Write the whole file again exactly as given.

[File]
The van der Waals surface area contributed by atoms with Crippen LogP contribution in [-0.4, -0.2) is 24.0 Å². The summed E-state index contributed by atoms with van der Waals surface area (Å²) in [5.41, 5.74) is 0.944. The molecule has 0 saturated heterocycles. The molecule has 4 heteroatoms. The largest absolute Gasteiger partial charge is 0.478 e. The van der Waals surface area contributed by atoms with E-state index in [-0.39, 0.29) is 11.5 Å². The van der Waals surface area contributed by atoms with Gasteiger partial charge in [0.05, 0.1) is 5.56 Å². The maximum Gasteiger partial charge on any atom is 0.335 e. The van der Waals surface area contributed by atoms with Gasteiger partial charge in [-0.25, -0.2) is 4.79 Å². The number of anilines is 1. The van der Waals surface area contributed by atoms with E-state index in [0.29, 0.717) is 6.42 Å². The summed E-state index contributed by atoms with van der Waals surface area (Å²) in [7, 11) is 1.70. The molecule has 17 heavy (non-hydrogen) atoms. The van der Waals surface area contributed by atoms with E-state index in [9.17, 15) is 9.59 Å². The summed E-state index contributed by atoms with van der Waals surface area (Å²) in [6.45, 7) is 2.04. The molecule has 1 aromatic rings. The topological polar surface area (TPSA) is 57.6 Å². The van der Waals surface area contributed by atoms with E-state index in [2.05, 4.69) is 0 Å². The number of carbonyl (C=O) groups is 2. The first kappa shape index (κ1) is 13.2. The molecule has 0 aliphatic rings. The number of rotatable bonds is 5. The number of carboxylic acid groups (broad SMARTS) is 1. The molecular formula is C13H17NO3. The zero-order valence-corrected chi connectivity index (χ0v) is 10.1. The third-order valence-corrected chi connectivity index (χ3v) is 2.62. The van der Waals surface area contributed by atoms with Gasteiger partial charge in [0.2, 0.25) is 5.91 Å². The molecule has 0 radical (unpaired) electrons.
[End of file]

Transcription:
The van der Waals surface area contributed by atoms with Crippen LogP contribution in [-0.4, -0.2) is 24.0 Å². The summed E-state index contributed by atoms with van der Waals surface area (Å²) in [5.41, 5.74) is 0.944. The molecule has 0 saturated heterocycles. The molecule has 4 heteroatoms. The largest absolute Gasteiger partial charge is 0.478 e. The van der Waals surface area contributed by atoms with E-state index in [-0.39, 0.29) is 11.5 Å². The van der Waals surface area contributed by atoms with Gasteiger partial charge in [0.05, 0.1) is 5.56 Å². The maximum Gasteiger partial charge on any atom is 0.335 e. The van der Waals surface area contributed by atoms with Gasteiger partial charge in [-0.25, -0.2) is 4.79 Å². The number of anilines is 1. The van der Waals surface area contributed by atoms with E-state index in [0.29, 0.717) is 6.42 Å². The summed E-state index contributed by atoms with van der Waals surface area (Å²) in [7, 11) is 1.70. The molecule has 17 heavy (non-hydrogen) atoms. The van der Waals surface area contributed by atoms with E-state index in [9.17, 15) is 9.59 Å². The summed E-state index contributed by atoms with van der Waals surface area (Å²) in [6.45, 7) is 2.04. The molecule has 1 aromatic rings. The topological polar surface area (TPSA) is 57.6 Å². The van der Waals surface area contributed by atoms with E-state index in [2.05, 4.69) is 0 Å². The number of carbonyl (C=O) groups is 2. The first kappa shape index (κ1) is 13.2. The molecule has 0 aliphatic rings. The number of rotatable bonds is 5. The number of carboxylic acid groups (broad SMARTS) is 1. The molecular formula is C13H17NO3. The zero-order valence-corrected chi connectivity index (χ0v) is 10.1. The third-order valence-corrected chi connectivity index (χ3v) is 2.62. The van der Waals surface area contributed by atoms with Gasteiger partial charge in [0.2, 0.25) is 5.91 Å². The molecule has 0 radical (unpaired) electrons.